Free us from sin

and bring us the joy that lasts for ever.

We ask this through our Lord Jesus Christ, Your Son,

who lives and reigns with You and the Holy Spirit,

one God, for ever and ever. Amen.



2) Gospel Reading - Matthew 10:16-23



Jesus said to his Apostles: “Behold, I am sending you like sheep in the midst of wolves; so be shrewd as serpents and simple as doves. But beware of men, for they will hand you over to courts and scourge you in their synagogues, and you will be led before governors and kings for my sake as a witness before them and the pagans. When they hand you over, do not worry about how you are to speak or what you are to say. You will be given at that moment what you are to say. For it will not be you who speak but the Spirit of your Father speaking through you. Brother will hand over brother to death, and the father his child; children will rise up against parents and have them put to death. You will be hated by all because of my name, but whoever endures to the end will be saved. When they persecute you in one town, flee to another. Amen, I say to you, you will not finish the towns of Israel before the Son of Man comes.”



3) Reflection



• To the community of His disciples, called and gathered together around Him and invested with His same authority as collaborators, Jesus entrusts them with directives in view of their future mission.



• Matthew 10:16-19: Danger and trust in God. Jesus introduces this part of His discourse with two metaphors: sheep in the midst of wolves; prudent as serpents, simple as doves. The first one serves to show the difficult and dangerous context to which the disciples are sent. On the one hand, the dangerous situation is made evident;  on the other, the expression “I send you” expresses protection. Also regarding the astuteness of the serpent and the simplicity of the dove Jesus seems to put together two attitudes: trust in God, and prolonged and attentive reflection on the way in which we should relate with others.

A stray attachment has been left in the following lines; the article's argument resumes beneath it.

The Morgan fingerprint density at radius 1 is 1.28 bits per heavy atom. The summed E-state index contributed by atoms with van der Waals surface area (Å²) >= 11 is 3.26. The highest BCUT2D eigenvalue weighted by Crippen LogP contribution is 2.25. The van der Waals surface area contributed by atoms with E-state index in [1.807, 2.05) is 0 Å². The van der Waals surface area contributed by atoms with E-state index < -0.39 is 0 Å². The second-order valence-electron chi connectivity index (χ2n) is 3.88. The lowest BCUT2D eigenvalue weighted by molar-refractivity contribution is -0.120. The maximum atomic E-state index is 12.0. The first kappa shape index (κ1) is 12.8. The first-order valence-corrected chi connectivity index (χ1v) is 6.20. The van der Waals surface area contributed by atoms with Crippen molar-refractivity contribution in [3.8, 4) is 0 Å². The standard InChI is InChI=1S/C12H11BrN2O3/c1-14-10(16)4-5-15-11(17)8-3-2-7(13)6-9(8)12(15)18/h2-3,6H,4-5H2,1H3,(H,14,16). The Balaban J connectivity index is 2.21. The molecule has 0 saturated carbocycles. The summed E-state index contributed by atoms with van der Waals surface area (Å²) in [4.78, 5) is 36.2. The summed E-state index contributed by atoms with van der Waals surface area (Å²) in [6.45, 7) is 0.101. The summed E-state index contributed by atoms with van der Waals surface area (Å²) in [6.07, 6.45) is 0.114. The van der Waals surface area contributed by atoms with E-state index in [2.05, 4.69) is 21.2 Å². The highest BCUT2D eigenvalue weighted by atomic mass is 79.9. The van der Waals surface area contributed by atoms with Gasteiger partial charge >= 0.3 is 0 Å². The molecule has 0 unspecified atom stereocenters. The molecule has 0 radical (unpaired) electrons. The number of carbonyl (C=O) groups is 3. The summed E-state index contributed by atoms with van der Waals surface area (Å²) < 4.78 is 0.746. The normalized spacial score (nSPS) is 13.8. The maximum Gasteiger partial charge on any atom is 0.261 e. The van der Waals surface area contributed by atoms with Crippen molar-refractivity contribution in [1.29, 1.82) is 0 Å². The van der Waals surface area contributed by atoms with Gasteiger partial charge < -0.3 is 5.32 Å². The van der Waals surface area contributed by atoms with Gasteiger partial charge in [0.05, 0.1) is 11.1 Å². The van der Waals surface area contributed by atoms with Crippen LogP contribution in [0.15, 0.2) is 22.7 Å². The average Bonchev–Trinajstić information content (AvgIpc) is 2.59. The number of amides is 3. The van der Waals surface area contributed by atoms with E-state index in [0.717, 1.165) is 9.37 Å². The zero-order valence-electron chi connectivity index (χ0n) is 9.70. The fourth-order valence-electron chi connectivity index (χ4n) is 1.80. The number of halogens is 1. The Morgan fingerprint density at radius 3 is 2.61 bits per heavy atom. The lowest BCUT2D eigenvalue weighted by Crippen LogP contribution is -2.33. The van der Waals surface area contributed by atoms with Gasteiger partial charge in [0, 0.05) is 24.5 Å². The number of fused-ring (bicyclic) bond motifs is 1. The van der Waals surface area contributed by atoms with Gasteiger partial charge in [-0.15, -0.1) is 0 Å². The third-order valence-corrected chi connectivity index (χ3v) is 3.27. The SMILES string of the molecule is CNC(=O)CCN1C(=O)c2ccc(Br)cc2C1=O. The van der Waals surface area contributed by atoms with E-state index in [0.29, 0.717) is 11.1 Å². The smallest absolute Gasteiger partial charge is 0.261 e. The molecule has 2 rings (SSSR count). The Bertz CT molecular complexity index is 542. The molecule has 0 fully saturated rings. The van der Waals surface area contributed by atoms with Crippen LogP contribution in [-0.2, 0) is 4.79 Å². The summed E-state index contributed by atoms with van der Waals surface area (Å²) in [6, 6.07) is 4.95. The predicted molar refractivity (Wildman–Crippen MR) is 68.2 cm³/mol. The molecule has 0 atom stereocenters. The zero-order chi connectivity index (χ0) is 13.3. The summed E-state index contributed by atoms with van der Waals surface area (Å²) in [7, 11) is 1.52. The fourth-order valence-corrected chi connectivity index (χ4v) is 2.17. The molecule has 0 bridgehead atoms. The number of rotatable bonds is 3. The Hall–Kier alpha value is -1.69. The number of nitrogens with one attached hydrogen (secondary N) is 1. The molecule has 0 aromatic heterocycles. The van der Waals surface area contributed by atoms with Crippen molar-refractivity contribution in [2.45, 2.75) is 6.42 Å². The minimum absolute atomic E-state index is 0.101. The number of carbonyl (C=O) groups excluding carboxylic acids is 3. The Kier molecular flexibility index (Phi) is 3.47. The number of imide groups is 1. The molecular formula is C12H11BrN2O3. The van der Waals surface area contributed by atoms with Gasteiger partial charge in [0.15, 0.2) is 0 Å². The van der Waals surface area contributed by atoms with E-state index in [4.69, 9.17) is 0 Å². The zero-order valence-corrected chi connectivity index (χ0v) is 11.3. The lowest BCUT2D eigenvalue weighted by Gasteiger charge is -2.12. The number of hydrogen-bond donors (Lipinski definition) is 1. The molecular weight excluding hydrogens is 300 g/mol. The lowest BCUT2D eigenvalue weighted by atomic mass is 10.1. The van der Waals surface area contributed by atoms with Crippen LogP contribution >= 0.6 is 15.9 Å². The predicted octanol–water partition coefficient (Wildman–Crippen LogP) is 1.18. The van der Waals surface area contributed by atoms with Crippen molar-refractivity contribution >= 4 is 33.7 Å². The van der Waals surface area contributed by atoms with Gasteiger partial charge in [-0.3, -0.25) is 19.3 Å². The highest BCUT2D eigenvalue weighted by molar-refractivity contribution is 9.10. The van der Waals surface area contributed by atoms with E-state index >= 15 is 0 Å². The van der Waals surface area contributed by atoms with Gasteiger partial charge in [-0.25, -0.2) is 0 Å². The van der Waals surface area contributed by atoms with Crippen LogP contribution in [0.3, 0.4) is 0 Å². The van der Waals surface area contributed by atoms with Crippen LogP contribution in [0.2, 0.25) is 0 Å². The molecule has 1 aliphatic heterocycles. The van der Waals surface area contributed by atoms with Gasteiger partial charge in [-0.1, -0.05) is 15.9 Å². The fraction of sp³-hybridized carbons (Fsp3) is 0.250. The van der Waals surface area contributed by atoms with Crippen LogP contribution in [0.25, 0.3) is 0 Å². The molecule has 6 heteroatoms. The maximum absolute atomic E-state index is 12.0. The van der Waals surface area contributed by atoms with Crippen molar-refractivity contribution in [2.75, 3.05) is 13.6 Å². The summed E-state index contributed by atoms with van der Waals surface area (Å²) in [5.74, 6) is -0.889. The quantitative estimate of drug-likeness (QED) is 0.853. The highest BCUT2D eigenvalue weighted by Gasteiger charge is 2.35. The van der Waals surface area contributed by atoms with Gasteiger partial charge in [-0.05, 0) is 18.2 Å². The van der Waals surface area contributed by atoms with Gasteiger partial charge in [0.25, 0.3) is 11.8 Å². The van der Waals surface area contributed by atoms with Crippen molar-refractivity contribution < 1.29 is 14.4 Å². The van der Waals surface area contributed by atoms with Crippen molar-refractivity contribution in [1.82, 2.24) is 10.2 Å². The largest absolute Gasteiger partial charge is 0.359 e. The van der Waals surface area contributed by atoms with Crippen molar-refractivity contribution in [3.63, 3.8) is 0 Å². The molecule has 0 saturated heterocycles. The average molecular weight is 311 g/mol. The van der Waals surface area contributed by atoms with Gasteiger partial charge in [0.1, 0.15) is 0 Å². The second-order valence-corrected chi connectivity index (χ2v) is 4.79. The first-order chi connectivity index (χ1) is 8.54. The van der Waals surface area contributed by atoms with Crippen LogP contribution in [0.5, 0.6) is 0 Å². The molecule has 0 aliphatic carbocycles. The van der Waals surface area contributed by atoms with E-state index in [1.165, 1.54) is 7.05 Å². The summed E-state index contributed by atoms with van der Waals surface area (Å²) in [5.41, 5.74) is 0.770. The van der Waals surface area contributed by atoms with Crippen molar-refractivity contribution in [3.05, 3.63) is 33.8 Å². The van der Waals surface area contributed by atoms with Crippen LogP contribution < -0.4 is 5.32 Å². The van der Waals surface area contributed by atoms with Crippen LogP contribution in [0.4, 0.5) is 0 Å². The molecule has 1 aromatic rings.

Jesus, then, following this, gives an order that seems at first sight filled with mistrust: “Beware of men...”, but, in reality, it means to be attentive to possible persecutions, hostility, and denouncement. The expression “will deliver you” does not only refer to the accusation in the tribunal, but above all, it has a theological value: the disciples who are following Jesus can experience the same experience of the Master of “being delivered into the hands of men” (17:22). The disciples must be strong and resist in order “to give witness.” The fact of being delivered to the tribunal should become a witness for the Jews and for the pagans. It bears the possibility of being able to draw them to the person and the cause of Jesus and, therefore, to the knowledge of the Gospel. This positive implication is important as a result of witnessing, characterized by credible and fascinating faith.